The Blog-aholic Award” is an award for bloggers addicted to blogging with creative, ingenious and inspiring posts. They mesmerize their followers with their posts, keep them captivated and riveted to their blog. The Blog-aholic Award is also for bloggers who “Share and Inspire Others!” The Recipe Hunter (Cook & Enjoy) 

After that description, the Dewey Hop blog humbly accepts this award and thanks Melinda at Purple Slob In Recovery for the nomination. In addition I would like to thank the originator of the The Blog-aholic Award, Esme at The Recipe Hunter (Cook and Enjoy).

As part of The Blog-aholic Award I am supposed to share some links to other posts. I am choosing to share a few links to the most popular and most frequently visited posts:

The Lighter Side of Law

Suicide and Survival

Forensics and Crime Scene Investigation

K9 Officers

Lastly I would like to nominate the following blogs:

kelleysdiy

no face woman

Brother Murf’s Corner

transforminglifenow

Claudia McGill

Should those nominated choose to accept, here are the rules:

  1. Put the above award logo/image on your blog.
  2. List the rules.
  3. Thank the blogger who nominated you and provide a link to their blog.
  4. Mention the creator, Esme, of this award and please provide a link or pingback as [Esmé of The Recipe Hunter (Cook & Enjoy) ] would love to meet you!
  5. Write a post to show your award.
  6. Share a link to some of your posts.
  7. Share 3 interesting facts about yourself.
  8. Nominate and Notify some blogs/bloggers.

A few facts about myself:

  1. I am writing a book.
  2. I haven’t watched TV in almost 6 years.
  3. I use cinnamon to combat caffeine withdrawl headaches.

 

 

 

 

 

Lying

liar

Continuing along in the 360’s (Social Problems & Social Services) section of the Fulton County Public Library, I’ve landed in a section on lying. Lying is a huge social problem. There are many reasons people might lie which include (but are not limited to) trying not to hurt someone’s feelings or trying to keep themselves out of trouble.

Dictionary.com defines lying as:

noun
  1. the telling of lies, or false statements; untruthfulness…
adjective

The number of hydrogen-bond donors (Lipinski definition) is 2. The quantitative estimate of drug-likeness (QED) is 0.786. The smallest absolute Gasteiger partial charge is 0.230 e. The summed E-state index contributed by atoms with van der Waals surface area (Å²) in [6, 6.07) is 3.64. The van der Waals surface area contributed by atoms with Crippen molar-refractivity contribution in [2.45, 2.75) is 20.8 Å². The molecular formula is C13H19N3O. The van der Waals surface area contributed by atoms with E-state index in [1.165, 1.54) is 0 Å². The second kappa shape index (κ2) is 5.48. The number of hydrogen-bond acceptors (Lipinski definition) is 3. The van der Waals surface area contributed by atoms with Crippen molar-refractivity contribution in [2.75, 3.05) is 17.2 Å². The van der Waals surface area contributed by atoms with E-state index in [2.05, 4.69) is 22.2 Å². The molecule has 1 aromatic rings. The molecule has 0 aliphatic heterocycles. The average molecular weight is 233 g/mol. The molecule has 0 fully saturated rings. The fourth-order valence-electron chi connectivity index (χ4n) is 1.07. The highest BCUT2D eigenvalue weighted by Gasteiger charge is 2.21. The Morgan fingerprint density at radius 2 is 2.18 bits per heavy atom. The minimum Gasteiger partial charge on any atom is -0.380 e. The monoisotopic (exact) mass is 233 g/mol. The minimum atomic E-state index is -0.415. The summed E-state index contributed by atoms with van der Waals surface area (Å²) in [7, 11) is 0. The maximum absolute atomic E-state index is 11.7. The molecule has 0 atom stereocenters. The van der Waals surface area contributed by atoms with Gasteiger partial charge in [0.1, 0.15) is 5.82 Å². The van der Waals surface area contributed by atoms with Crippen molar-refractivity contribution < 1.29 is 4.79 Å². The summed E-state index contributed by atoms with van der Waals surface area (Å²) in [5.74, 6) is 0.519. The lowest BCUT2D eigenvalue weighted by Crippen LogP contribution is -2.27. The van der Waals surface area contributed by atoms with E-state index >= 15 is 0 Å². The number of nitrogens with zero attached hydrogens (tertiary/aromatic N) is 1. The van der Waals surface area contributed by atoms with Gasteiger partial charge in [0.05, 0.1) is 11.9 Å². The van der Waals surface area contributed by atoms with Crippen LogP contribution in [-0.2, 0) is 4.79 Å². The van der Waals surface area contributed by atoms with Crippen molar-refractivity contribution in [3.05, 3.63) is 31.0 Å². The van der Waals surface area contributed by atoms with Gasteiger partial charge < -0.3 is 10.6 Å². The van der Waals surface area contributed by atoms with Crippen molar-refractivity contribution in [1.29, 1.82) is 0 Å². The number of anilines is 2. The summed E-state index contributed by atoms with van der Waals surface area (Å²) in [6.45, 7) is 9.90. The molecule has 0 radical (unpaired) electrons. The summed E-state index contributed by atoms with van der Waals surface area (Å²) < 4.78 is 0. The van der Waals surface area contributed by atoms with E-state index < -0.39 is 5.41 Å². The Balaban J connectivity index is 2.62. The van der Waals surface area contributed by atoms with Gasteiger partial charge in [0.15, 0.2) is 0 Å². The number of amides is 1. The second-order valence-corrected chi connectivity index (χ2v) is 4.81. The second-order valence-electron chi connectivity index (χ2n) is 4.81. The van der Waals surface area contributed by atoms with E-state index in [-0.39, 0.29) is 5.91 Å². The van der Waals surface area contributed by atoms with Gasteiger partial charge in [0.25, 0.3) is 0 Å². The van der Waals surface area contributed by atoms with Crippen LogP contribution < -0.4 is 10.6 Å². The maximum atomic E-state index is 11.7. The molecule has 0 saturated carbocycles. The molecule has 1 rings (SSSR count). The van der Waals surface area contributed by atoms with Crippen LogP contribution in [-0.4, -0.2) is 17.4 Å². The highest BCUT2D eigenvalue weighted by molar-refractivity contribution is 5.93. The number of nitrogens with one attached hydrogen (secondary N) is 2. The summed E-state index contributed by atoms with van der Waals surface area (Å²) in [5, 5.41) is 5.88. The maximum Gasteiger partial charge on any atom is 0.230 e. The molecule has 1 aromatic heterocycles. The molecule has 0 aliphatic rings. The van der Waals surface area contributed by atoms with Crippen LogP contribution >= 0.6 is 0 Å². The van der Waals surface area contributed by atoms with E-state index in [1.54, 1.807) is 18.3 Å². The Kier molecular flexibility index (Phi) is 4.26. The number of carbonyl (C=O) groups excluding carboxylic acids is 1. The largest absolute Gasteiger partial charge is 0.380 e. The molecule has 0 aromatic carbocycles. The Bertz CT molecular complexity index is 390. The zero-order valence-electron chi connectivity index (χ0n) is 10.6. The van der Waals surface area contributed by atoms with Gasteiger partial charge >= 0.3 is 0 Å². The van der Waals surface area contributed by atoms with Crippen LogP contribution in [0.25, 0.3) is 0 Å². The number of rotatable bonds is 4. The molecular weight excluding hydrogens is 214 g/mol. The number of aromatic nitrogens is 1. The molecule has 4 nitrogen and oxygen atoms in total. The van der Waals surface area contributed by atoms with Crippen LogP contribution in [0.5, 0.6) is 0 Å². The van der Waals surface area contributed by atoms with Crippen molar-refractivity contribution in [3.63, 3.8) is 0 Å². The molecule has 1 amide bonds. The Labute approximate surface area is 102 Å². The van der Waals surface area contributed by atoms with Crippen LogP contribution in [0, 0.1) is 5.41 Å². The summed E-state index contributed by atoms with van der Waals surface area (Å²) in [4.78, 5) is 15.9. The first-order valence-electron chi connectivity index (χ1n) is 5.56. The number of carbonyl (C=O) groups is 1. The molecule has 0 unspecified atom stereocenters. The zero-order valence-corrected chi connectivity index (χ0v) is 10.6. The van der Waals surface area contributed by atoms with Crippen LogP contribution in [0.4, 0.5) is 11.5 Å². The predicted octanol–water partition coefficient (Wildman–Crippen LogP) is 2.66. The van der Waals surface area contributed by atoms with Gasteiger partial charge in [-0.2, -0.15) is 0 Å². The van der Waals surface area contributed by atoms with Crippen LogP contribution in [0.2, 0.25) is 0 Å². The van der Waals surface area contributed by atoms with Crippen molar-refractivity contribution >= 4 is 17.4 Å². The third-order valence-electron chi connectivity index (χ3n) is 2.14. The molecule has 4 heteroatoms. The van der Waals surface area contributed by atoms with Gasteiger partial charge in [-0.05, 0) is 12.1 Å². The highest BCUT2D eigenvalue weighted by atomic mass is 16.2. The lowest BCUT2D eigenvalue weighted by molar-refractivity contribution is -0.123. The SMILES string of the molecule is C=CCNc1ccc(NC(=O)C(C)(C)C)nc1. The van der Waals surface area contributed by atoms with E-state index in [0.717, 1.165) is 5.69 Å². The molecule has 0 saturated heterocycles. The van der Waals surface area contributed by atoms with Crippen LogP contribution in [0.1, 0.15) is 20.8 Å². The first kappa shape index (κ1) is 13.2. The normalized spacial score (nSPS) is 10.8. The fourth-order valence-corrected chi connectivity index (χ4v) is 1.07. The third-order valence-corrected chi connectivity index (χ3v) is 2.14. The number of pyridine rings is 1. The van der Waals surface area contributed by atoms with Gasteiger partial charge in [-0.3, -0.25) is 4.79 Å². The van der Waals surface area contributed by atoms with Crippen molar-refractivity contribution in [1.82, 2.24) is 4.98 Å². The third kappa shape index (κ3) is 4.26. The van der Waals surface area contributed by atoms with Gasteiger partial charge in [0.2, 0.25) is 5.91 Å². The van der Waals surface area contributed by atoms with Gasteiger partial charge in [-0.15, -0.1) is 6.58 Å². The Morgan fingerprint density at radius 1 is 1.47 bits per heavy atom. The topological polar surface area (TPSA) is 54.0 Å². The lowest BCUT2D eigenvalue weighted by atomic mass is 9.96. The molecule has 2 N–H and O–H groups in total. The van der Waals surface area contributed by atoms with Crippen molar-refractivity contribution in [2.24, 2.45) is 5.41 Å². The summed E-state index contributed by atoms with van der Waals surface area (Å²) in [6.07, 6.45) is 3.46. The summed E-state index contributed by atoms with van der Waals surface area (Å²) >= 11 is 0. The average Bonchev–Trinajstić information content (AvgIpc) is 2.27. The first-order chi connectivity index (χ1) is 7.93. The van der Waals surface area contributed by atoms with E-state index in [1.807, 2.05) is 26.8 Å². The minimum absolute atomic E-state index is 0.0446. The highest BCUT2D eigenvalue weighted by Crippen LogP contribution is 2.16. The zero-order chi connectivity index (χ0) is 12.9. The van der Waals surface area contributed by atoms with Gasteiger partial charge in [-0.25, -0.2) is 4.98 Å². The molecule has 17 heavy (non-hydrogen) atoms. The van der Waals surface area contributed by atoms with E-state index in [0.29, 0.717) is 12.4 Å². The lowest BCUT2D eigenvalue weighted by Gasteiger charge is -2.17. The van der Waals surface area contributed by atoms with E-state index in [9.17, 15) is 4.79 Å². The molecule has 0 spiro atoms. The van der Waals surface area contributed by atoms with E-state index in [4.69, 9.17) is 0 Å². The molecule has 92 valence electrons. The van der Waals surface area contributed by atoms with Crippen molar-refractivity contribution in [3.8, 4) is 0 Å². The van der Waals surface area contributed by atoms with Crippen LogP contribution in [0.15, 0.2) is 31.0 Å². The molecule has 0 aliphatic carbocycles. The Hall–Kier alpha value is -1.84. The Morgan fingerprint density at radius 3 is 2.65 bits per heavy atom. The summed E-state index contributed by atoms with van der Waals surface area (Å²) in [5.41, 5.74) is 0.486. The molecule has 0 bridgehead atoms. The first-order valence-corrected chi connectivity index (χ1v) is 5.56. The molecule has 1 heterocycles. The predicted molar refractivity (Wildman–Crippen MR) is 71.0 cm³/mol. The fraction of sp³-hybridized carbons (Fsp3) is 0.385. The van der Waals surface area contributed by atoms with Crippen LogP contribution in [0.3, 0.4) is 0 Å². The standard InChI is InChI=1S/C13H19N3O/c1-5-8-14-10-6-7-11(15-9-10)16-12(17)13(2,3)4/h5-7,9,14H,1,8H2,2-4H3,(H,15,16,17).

2.telling or containing lies; deliberately untruthful; deceitful; false…

The Bible has this to say about lying:

The LORD detests lying lips, but He delights in people who are trustworthy. (Proverbs 12:22, NIV)

Because, unfortunately, lying is so prevalent in our society and because in many cases people think it is socially acceptable, we need a way to figure out who is telling the truth and who is lying. While character would enter in to this detection process on various levels we also need more scientific methods of proving truth or lies. This is especially true in courts of law as well as in cases where officials need to interview suspected criminals or witnesses. This need gave birth to the invention of the lie detector, circa 1920. A lie detector is a device that is hooked up to a person who is being questioned. The device measures physiological responses such as rate of breathing, blood pressure, pulse, and perspiration. It is believed that a person who is trying to hide something would have involuntary responses while trying to cover up the truth. The machine records an individual’s responses and if they are “out of the ordinary,” the person is assumed to be lying. Lie detectors are known by many different names some of which are polygraph, deception detection (or detector), and truth seekers. The United States is the only country in the world that has made extensive use of this device. While the device itself isn’t fail proof and it’s results have rarely been admissible in a court of law, Americans are still obsessed with the idea that we can scientifically prove when someone is lying. This obsession is at the heart of The Lie Detectors:the History of an American Obsession by Ken Alder.

the-lie-detectors

As you might imagine, The Lie Detectors follows the invention, implications, and applications of a lie detector from its birth to modern day. Along the way, various interesting stories involving lie detectors are told.

The lie detector is an American invention that was initially supposed to be used to stop “third degree” (read hostile and violent) interrogation of suspects in criminal cases. Initially it was hoped that the lie detector would eliminate the need for juries, judges, and the legal system since the truth would be known and there would be no need to weigh evidence and make a decision about guilt or innocence. The first case in which a lie detector was used to solve a crime was at College Hall, a women’s dormitory at Berkley. A woman was robbed of a diamond ring and some cash. The lie detector was brought in to discover the truth of the situation; a real life whodunnit. The robbery victim was used as a control subject since it was known that she actually was robbed. All the other women and the dorm mother were questioned until the culprit was found and charged with the crime. It is important to note that the thief was caught not only by the lie detector results but also because she believed the lie detector would find her guilty.